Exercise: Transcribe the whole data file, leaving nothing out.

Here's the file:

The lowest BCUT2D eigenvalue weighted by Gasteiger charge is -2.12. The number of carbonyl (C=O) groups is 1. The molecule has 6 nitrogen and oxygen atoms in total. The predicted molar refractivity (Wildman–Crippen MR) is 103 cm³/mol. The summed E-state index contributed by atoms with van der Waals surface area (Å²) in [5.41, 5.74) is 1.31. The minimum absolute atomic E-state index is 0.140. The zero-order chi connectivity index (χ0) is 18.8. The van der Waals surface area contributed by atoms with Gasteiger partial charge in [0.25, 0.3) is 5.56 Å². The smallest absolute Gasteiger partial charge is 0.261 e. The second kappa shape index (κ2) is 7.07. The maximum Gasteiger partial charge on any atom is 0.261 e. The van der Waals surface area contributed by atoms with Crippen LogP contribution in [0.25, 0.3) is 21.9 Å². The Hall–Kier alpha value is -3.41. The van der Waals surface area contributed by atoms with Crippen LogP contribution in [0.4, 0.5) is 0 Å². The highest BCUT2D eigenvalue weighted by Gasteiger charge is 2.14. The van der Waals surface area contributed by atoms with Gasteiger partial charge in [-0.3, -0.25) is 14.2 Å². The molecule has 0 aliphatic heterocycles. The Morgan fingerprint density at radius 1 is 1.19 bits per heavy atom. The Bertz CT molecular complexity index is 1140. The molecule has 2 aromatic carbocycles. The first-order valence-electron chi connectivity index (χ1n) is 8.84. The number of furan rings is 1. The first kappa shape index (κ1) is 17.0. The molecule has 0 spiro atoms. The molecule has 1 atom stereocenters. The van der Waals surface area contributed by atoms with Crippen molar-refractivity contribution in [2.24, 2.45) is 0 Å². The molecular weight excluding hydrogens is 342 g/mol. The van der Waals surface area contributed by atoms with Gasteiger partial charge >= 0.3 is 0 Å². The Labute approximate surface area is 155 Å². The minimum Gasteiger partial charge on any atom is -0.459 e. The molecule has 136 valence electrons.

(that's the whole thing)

The lowest BCUT2D eigenvalue weighted by Gasteiger charge is -2.12. The number of carbonyl (C=O) groups is 1. The molecule has 6 nitrogen and oxygen atoms in total. The predicted molar refractivity (Wildman–Crippen MR) is 103 cm³/mol. The summed E-state index contributed by atoms with van der Waals surface area (Å²) in [5.41, 5.74) is 1.31. The minimum absolute atomic E-state index is 0.140. The zero-order chi connectivity index (χ0) is 18.8. The van der Waals surface area contributed by atoms with Gasteiger partial charge in [0.25, 0.3) is 5.56 Å². The smallest absolute Gasteiger partial charge is 0.261 e. The second kappa shape index (κ2) is 7.07. The maximum Gasteiger partial charge on any atom is 0.261 e. The van der Waals surface area contributed by atoms with Crippen LogP contribution in [0.25, 0.3) is 21.9 Å². The Hall–Kier alpha value is -3.41. The van der Waals surface area contributed by atoms with Crippen LogP contribution in [0.4, 0.5) is 0 Å². The highest BCUT2D eigenvalue weighted by Gasteiger charge is 2.14. The van der Waals surface area contributed by atoms with Gasteiger partial charge in [-0.3, -0.25) is 14.2 Å². The molecule has 0 aliphatic heterocycles. The Morgan fingerprint density at radius 1 is 1.19 bits per heavy atom. The Bertz CT molecular complexity index is 1140. The molecule has 2 aromatic carbocycles. The first-order valence-electron chi connectivity index (χ1n) is 8.84. The number of furan rings is 1. The first kappa shape index (κ1) is 17.0. The molecule has 0 spiro atoms. The molecule has 1 atom stereocenters. The van der Waals surface area contributed by atoms with Crippen molar-refractivity contribution in [2.24, 2.45) is 0 Å². The molecular weight excluding hydrogens is 342 g/mol. The van der Waals surface area contributed by atoms with Gasteiger partial charge >= 0.3 is 0 Å². The Labute approximate surface area is 155 Å². The minimum Gasteiger partial charge on any atom is -0.459 e. The molecule has 136 valence electrons.